If you’re viewing this blog post, there’s a good chance you enjoy reading and writing about video games. Some among you may even want to pursue a career in video game journalism. However, reviewing video games isn’t an easy job. Sure, you will have access to the latest titles, but you’ll also write a lot, make very little money, and always be under the scrutiny of readers on the internet. On top of all that, it’s a very competitive field, and when you miss a deadline, there will be another eager writer waiting to take your spot. If you have no experience in the industry, you’re bound to have lots of questions, which is where Critical Path: How to Review Videogames for a Living comes in. Dan Amrich, coming from a background of over 15 years of working in the press (Official Xbox Magazine, GamePro, and GamesRadar), addresses all of these concerns, from how to write appealing reviews, how to attain a position as a game reviewer, and how to keep that dream job. It is both informative and engaging, and will appeal to both aspiring writers, and faithful readers who want to learn more about video game criticism and reporting.
To call Critical Path a “how to” book is simplifying what Amrich accomplishes. The lessons, which are divided into six sections, are the primary focus, but Dan’s personality comes across really well, and prevents the chapters from becoming a collection of dry instructions. He adds humorous experiences that are both insightful and entertaining, such as when a reader challenges a magazine by sending a resume that only mentions the games that he was able to beat quickly. This brief story emphasizes one of Amrich’s main arguments, “We need more writers who cover games and less gamers who think writing is a pretty cool job.” Game reviewers have to be writers first, and gamers second, because the former is what you’ll be doing most of the time. Writing is not a skill that everyone has. We, the audience, read to be informed, and the reviewer’s job is to inform us, which is why the person’s thoughts and feelings need to be made clearly. Dan Amrich shows his audience why these skills are important, and structures the book in such a way that is not overwhelming to the uninitiated.
If there’s one aspect of the book I felt could have been developed further, it’s the first chapter of the “Learning It” section. The “Test your Might” chapter provides a sample of a poorly written review. Dan Amrich analyses the flaws, and demonstrates how the review can be fixed, such as pointing out structural issues and implementing an active voice. It’s a helpful exercise, but I was disappointed that no example of a good review was provided. It’s true that the audience of Critical Path may have some exposure to professional reviews, but a few pages analyzing the positive components of a good review would have been enlightening to new writers. This omission felt particularly distracting in a later chapter, when Amrich shows several screenshots, and writes descriptions on why certain screens succeed and others fail. A similar “compare and contrast” explanation between sample reviews would have made the chapter stronger. However, should you have interest in purchasing Critical Path, do not let this one complaint deter you from doing so.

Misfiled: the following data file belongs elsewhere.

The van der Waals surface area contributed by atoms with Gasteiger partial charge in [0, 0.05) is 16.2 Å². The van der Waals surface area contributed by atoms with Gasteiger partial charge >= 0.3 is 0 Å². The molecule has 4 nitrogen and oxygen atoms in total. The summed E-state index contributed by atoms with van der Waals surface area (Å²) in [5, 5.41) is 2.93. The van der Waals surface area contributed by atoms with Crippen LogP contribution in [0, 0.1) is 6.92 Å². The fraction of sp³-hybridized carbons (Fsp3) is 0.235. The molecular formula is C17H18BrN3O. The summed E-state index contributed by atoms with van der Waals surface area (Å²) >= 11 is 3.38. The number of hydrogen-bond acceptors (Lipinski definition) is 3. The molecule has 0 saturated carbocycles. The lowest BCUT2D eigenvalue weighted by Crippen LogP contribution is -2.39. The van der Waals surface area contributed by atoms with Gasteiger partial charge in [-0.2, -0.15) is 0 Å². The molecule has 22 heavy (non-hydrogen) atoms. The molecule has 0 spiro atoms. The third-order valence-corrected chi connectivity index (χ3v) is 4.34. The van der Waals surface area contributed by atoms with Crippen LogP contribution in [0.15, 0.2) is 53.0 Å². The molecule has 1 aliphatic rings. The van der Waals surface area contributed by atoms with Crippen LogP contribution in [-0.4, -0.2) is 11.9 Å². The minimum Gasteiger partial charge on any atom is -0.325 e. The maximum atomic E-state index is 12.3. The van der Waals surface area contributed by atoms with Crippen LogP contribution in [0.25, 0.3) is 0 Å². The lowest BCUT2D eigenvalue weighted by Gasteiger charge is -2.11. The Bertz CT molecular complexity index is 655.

Before you ask, yes, Dan Amrich briefly mentions the “GerstmannGate” incident, but the book was published before Jeff revealed what really happened. The Kane & Lynch controversy isn’t discussed until much later in the book, where Amrich mentions his ambivalent thoughts on what may have occurred. It paints a complicated relationship between game reviewers, game publishers, and the audience. “You’re only as good as your last review,” Dan writes, and repeats throughout Critical Path. A game reviewer must be professional and consistent, because it is a career where you build and maintain relationships between the industry and with your audience. As readers, we see that dynamic from the perspective of the journalist, granting us a different point a view we may usually not consider.
Even if you don't want a job as a video game reviewer, the subject matter that surrounds the career is still captivating. The role of the media is something we readers often take for granted. It's too easy to jump on a forum and complain about a game's score being too low, but it's not easy to articulate whether or not a huge work is worth your money in a review (yes, including this review). So, yeah, I do recommend picking up Critical Path. I grew up reading Dan's work at GamePro, and the book alluded to a few of those issues, which I still have access to. And sure, while I may not have agreed with every review in the magazine, the amount of effort showed how much the staff cared about video games, just like in Dan Amrich's Critical Path.
Critical Path: How to Review Videogames for a Living is available digitally for $10 on both Kindle and iBooks, and in paperback for about $18. Dan Amrich is currently the Social Media Manager for Activision over at OneOfSwords.com, where you can see find his recent articles and weekly podcast.
Have any of you read the Critical Path?